Cholera toxin, Cytosol, Endoplasmic reticulum, Heat shock proteins


AB-type protein toxins such as cholera toxin (CT) consist of a catalytic A subunit and a cell-binding B subunit. CT proceeds through the secretory pathway in reverse, termed retrograde trafficking, and is delivered to the endoplasmic reticulum (ER). In order for the catalytic A1 subunit to become active it must separate from the rest of the holotoxin, and this dissociation event occurs in the ER lumen. CTA1 assumes an unfolded conformation upon dissociation from the holotoxin and is recognized by ERassociated degradation (ERAD), a quality control system that recognizes and exports misfolded proteins to the cytosol for degradation by the 26S proteasome. CTA1 is not degraded by the 26S proteasome because it has few sites for poly-ubitiquination, which is recognized by the cap of the 26S proteasome for degradation. Thus, CTA1 escapes the degradation of ERAD while at the same time using it as a transport mechanism into the cytosol. It was originally proposed that CTA1 is thermally stable and that ER chaperones actively unfolded CTA1 for translocation to the cytosol. In contrast, we hypothesized that the dissociated CTA1 subunit would unfold spontaneously at 37°C. This study focused on the three conditions linked to CTA1 instability and translocation: (i) CTA1 dissociation from the holotoxin, (ii) the translocation-competent conformation of CTA1, and (iii) the extraction of CTA1 from the ER into the cytosol. Disruption of any of these events will confer resistance to the toxin. The original model suggested that PDI actively unfolds CTA1 to allow for translocation. However, Fourier transform infrared iv spectroscopy (FTIR) and surface plasmon resonance (SPR) data we have gathered demonstrated that PDI dislodges CTA1 from the rest of the holotoxin without unfolding CTA1. Once released by the holotoxin, CTA1 spontaneously unfolds. PDI is thus required for the toxicity of CT, but not as an unfoldase as originally proposed. CTA1 must maintain an unfolded conformation to keep its translocation-competent state. Based on our model, if CTA1 is stabilized then it will not be able to activate the ERAD translocation system. Our SPR and toxicity results demonstrated that treatment with 4- phenylbutyrate (PBA), a chemical chaperone, stabilizes the structure of CTA1. This stabilization resulted in a decrease in translocation from the ER to the cytosol and a block of intoxication, which makes it a viable candidate for a therapeutic. Because CTA1 exits the ER in an unfolded state, there must be a driving force for this translocation. We hypothesized that Hsp90, a cytosolic chaperone, is responsible for the translocation of CTA1 across the membrane. Previous research had shown Hsp90 to be present on the cytosolic face of the ER and had also shown that Hsp90 will refold exogenously added proteins that enter the cytosol. Using drug treatments and RNAi, we found that Hsp90 is required for the translocation of CTA1 from the ER lumen to the cytosol, a brand new function for this chaperone. We have provided evidence to support a new, substantially different model of CTA1 translocation. CTA1 does not masquerade as a misfolded protein in order to utilize ERAD for entry into the cytosol; it actually becomes misfolded and is treated as any other ERAD substrate. The spontaneous unfolding of CTA1 is the key to its v recognition by ERAD and ultimately its translocation into the cytosol. Host factors play very important roles in intoxication by AB toxins and are targets for blocking intoxication.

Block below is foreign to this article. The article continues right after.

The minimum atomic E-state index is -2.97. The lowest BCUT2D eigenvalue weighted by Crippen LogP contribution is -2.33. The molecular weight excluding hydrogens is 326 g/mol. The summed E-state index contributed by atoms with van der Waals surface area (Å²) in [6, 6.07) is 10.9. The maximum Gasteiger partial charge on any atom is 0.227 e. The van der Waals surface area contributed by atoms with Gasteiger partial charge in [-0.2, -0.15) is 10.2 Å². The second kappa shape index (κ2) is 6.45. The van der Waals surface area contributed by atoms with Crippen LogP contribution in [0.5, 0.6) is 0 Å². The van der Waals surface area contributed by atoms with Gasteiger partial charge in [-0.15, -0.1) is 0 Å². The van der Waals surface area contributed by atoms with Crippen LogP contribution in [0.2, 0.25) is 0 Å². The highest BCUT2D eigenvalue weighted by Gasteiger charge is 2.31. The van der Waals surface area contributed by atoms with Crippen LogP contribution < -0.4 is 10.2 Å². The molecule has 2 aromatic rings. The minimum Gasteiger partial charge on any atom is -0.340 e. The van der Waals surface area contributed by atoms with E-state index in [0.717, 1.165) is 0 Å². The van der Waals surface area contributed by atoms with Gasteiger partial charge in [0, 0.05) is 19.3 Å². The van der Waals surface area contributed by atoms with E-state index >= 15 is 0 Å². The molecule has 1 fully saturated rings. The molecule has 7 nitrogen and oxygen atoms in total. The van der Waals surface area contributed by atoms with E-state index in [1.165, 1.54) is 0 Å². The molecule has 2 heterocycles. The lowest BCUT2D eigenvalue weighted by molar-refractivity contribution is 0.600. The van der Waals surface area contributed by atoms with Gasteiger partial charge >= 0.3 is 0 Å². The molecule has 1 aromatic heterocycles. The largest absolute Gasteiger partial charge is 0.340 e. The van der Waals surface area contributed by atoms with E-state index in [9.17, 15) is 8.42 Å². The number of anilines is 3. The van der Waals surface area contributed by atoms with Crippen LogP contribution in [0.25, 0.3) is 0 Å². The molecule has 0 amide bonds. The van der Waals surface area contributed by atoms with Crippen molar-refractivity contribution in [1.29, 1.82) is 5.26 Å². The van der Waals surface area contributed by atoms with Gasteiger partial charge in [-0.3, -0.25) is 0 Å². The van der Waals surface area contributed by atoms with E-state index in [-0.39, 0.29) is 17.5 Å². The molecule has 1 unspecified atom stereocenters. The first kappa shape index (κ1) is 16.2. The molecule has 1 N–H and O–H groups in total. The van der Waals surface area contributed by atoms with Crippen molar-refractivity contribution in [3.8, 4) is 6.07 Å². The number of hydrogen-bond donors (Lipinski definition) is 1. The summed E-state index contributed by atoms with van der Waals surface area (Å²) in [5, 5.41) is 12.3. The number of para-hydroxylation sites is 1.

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Graduation Date





Teter, Kenneth


Doctor of Philosophy (Ph.D.)


College of Graduate Studies


Burnett School of Biomedical Sciences








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Doctoral Dissertation (Open Access)


Dissertations, Academic -- Graduate Studies, Graduate Studies -- Dissertations, Academic